Kathi Kannon is the daughter of a famous actress mother, and went on to gain her own fame as Princess Talara in the space spectacular, Nova Quest. She has gone on to work as a script doctor and written several novels, but several decades later she is a star in decline. She is famous, outrageous and always looking for the next thrill, and needs a personal assistant. Enter Charlie Besson, a young man from New Orleans who has transplanted himself to Los Angeles. He is searching for something, anything, that will bring purpose to his currently miserable existence. When he is suggested as a replacement as Kannon’s new personal assistant, Charlie hopes that working for his childhood hero will provide him with the purpose he is lacking in his life. The old idiom warns us to “be careful what you wish for,” something which Charlie should have heeded, because he is certainly about to get more than he bargained for.
In his debut novel, Byron Lane, a former personal assistant to actress/icon Carrie Fisher, tells a tale that, as stated clearly and hilariously at the beginning of the novel, is fiction and the product of Lane’s imagination. And yet, it seems so clearly to be referencing the famously troubled and triumphant Fisher that it is impossible to read it without seeing her in the character of Kathi Kannon. The layer of veneer separating Lane’s story from reality is microscopically thin, and seemingly intentional, since Lane’s time working for Fisher is being referenced in the promotion of the novel. This adds an extra layer to the reading of the book, especially in light of the tragic end of Fisher’s life in December of 2016.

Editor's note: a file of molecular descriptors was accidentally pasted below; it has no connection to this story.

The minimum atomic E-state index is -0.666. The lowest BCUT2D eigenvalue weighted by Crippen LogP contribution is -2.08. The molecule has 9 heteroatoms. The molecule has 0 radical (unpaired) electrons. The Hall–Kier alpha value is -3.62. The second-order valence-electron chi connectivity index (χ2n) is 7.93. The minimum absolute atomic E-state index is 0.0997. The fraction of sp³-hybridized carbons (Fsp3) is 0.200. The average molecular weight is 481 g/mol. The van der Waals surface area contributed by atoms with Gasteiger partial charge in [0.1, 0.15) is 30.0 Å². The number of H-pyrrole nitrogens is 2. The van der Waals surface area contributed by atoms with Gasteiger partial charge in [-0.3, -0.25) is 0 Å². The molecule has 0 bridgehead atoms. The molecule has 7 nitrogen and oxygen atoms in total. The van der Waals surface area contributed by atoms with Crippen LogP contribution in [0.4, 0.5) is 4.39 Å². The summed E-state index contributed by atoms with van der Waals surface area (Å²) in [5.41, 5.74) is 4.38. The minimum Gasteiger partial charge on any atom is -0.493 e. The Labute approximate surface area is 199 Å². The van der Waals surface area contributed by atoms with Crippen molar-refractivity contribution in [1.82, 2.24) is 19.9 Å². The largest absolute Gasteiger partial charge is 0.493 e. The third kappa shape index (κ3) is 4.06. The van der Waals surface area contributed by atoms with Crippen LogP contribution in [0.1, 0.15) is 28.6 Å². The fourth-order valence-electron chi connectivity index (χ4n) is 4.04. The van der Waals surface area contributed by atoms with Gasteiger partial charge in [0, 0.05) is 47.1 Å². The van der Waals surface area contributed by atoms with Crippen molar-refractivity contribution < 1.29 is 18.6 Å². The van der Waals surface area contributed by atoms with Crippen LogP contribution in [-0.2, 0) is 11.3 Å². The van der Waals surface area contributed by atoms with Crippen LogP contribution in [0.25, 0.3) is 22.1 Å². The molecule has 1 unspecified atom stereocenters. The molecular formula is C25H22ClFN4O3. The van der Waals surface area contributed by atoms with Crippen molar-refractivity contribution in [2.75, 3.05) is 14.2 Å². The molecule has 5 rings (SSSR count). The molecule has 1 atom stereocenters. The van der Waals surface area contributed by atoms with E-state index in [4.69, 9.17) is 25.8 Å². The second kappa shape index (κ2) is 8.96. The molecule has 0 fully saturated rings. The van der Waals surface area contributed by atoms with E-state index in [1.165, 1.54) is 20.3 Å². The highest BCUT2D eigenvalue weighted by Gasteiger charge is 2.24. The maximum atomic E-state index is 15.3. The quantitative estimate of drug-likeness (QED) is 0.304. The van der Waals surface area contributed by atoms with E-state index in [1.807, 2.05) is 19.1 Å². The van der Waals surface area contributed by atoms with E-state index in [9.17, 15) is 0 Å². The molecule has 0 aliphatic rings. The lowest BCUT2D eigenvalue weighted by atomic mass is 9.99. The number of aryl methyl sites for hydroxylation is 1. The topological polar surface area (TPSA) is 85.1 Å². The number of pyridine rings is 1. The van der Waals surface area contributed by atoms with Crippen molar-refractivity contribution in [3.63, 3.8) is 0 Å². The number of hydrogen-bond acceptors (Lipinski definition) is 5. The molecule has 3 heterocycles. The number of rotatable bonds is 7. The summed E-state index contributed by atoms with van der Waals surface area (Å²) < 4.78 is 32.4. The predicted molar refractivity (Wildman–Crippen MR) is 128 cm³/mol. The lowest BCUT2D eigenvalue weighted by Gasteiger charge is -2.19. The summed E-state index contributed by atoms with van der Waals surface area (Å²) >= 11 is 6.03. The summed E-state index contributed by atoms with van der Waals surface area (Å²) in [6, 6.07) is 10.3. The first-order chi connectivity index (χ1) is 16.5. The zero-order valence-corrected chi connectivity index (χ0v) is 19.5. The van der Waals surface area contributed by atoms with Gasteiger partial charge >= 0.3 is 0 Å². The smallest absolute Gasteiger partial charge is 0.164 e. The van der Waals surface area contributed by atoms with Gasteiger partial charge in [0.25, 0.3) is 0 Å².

While Kannon/Fisher’s exploits are what may draw readers to the novel, the real story that Lane is telling involves two damaged people who find, and attempt to help, each other. Kannon is a star on the decline, with an ardent fan base, who only see her as a specific character, and with addiction/mental health issues. She is in constant pursuit of sensation, whether it is the shock/rage/adoration she engenders in others, or the sense of wonder and exhilaration she seeks to battle, or her continual feelings of ennui. Charlie is a troubled young man who watched one parent die and was raised by the other abusive parent. He is struggling to find not only his place in the world but to make a meaningful connection. Their shared needs create a gravitational force, pulling Charlie into Kannon’s orbit. Working for her provides him with the sense of purpose he’s been lacking. As the novel progresses, the question becomes will Charlie learn enough from Kannon to be able to break away from her as she continues on her inevitable path of self-destruction.
Lane also examines the capricious nature of fame, the allure of those that have it, how those who have it use it, what they will do to regain it if lost, and the different levels of fame that exist, and must be navigated, in the entertainment industry. When Charlie becomes Kannon’s assistant, he is endowed with a level of fame that he must learn to wield and, at times, avoid. Lane describes notoriety as a fascinating and frightening double-edged sword that creates a vicious and endless Sisyphean circle for those pursuing, attempting to regain, or avoid fame they’ve earned in ways that are unwanted.
A Star Is Bored is a fun read with tinges of the bittersweet.
Available in e-media